Women’s football in England gets a huge boost after The FA announced it will extend its “Gameplan for Growth” strategy.
The three-part plan is aimed to build a strong foundation for the women’s game — from grassroots to the national team.
The original targets included doubling participation and the game’s fanbase.
In addition, it aimed to identify world-class talent and streamline the transition from youth teams to the senior level.
The FA hoped it would help England’s national team achieve consistent success on the world stage. They were right.
Since its inception in 2017, the Lionesses have hit some big milestones.
They were SheBelieves Cup champions in 2019, beating the eventual World Champion USWNT.
That same year they were Women’s World Cup semi-finalists.
All of these achievements led them to second in the world rankings — their highest ever position.
The FA decided to capitalize on these accomplishments and push for a potential 2023 World Cup win.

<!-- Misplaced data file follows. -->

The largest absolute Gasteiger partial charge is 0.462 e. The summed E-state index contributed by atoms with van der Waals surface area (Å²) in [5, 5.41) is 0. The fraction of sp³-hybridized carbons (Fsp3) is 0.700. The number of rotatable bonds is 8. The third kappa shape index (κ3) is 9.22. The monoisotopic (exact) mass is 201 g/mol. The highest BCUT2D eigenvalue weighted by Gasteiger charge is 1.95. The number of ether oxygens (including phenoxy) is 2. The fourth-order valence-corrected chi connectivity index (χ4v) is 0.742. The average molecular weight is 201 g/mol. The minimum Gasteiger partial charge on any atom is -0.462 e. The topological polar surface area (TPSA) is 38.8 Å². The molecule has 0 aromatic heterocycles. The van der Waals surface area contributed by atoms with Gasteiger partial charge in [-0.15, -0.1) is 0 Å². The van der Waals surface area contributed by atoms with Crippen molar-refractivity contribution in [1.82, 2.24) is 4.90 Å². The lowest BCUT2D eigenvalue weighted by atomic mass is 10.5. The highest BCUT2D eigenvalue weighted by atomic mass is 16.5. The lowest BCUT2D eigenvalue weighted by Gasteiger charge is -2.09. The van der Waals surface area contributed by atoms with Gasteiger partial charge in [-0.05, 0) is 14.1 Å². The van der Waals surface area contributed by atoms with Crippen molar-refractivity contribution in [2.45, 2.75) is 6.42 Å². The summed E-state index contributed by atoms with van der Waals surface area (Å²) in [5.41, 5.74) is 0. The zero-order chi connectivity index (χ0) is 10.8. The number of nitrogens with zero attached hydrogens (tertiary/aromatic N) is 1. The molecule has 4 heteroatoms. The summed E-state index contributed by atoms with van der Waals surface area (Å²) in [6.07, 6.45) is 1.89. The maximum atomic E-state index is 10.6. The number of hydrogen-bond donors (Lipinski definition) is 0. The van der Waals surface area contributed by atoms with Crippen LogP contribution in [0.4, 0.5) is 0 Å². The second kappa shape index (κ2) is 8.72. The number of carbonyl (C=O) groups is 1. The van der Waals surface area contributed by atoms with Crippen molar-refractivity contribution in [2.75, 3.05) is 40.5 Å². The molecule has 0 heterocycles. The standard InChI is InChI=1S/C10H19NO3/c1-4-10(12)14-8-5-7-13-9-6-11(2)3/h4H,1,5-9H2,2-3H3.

As a result, three new programs have been launched:
- Lioness Player Pathway – To support the transition of players from youth to the senior team.
- England Women’s Blueprint – To create a common culture for all teams to follow.
- Women’s Talent ID Strategy – To identify the country’s most talented players.
Head of Women’s Technical Development at the FA, Kay Cossington, said the program was the result of years of research.
“As custodians of the women’s game in England we felt that we needed a strong sense of identity and a deeper understanding of what we are protecting and nurturing. We needed to identify our story,” she said.
“With a team so hungry for success, I am confident that we will be reaping the rewards when the tournament arrives.”
Whilst World Cup glory is a long-term goal, this year’s focus is the Lioness Player Pathway program.
“Working with players like Leah Williamson and Keira Walsh and seeing how they’ve progressed into senior internationals is fantastic,” England U21 coach Rehanne Skinner said.
“The pathway we set out is extremely important as it gives us an opportunity to structure programmes that expose the players to the variety of opposition, tactical formations and technical skills required to compete at the top level of the game.”
More exciting talent is being identified, nurtured and integrated into the senior team than ever before.
If the FA can continue this trend then the Lioness’ have a real chance at World Cup Glory in three years time.
In fact, it would not be surprising for other countries to launch similar programs based of England’s success.